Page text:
The syntax for the function is IMPORTHTML(reference, query, index) where you may want to use all three arguments depending on the page. Enter a URL or cell for the reference, “table” or “list” for the query, and a number for the index. The index is the identifier in the page’s HTML for the table or list if there’s more than one.

As an example, we’ll import the first table on a Wikipedia page for Star Wars films using this formula:

=IMPORTHTML("https://en.wikipedia.org/wiki/List_of_Star_Wars_films","table",1)

IMPORTHTML for the first table on a page

When you view the web page, you can see this first table is the one on the top right.

First table on a page

Because it’s the next table on that page we really want, we’ll include the next index number instead with this formula:

=IMPORTHTML("https://en.wikipedia.org/wiki/List_of_Star_Wars_films","table",2)

IMPORTHTML for the second table on a page

Now we have the table shown below in our Google Sheet instead.

Second table on a page

For one more example, we’ll import a list from that same page. This is the third list identified on the page which is the contents of the article. Here’s the formula:

=IMPORTHTML("https://en.wikipedia.org/wiki/List_of_Star_Wars_films","list",3)

IMPORTHTML for the third list on a page

IMPORTRANGE for a Cell Range in a Spreadsheet

One more handy import function is for bringing in data from another spreadsheet. Although it’s easy enough to pull data from a sheet in the same workbook, you might want data from a different workbook. For this, you can use the IMPORTRANGE function.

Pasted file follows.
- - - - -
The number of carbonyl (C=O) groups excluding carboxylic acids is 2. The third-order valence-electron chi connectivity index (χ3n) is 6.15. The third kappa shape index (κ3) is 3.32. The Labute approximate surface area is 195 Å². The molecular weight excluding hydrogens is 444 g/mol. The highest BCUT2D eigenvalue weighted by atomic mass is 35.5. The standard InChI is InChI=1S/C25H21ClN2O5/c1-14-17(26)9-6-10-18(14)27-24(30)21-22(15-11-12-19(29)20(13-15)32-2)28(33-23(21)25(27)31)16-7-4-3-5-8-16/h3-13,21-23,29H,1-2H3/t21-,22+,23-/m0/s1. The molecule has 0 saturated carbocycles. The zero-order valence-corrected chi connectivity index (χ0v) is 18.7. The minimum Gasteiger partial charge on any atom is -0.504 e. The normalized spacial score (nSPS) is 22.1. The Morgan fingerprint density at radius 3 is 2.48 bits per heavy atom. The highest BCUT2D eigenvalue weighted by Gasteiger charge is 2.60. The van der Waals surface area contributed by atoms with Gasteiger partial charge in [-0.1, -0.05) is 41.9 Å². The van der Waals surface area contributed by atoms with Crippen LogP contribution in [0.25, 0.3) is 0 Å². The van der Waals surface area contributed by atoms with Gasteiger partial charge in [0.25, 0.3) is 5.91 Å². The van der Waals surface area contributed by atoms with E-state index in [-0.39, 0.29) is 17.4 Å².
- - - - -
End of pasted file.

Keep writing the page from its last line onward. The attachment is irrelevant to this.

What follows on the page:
RELATED: How to Import Data from Another Google Sheet

The syntax for the function is IMPORTRANGE(reference, sheet_range) where you’ll need both arguments. Enter the URL for the sheet in quotes or use a cell reference. Then, include the sheet name and cell range as a string or a cell reference, both should be in quotation marks.

When you first enter a formula for the IMPORTRANGE function, you’ll likely see an error like the one below. This is simply to alert you that you need to allow access to the sheet you want to import. Select “Allow Access” to continue.

IMPORTRANGE access message

In this example, we’ll import the range A1 through E7 from another workbook. This workbook only has one sheet, so the import is successful without the sheet name. Here’s the formula:

=IMPORTRANGE("https://docs.google.com/spreadsheets/d/mysheet/edit","A1:E7")

IMPORTRANGE function in Google Sheets

For the next example, we’re importing from another workbook that has multiple sheets. So, you’d include the sheet name and cell range as a single string: Sales!D1:F13

=IMPORTRANGE("https://docs.google.com/spreadsheets/d/mysheet/edit#gid=111525310","Sales!D1:F13")

IMPORTRANGE function with the sheet name

These Google Sheets import functions can come in super handy when you need external data like the types mentioned here. Keep in mind that if you want to import a specific type of file from your computer, such as a Microsoft Excel workbook, you can do that with the Google Sheets menu.

RELATED: How to Import an Excel Document into Google Sheets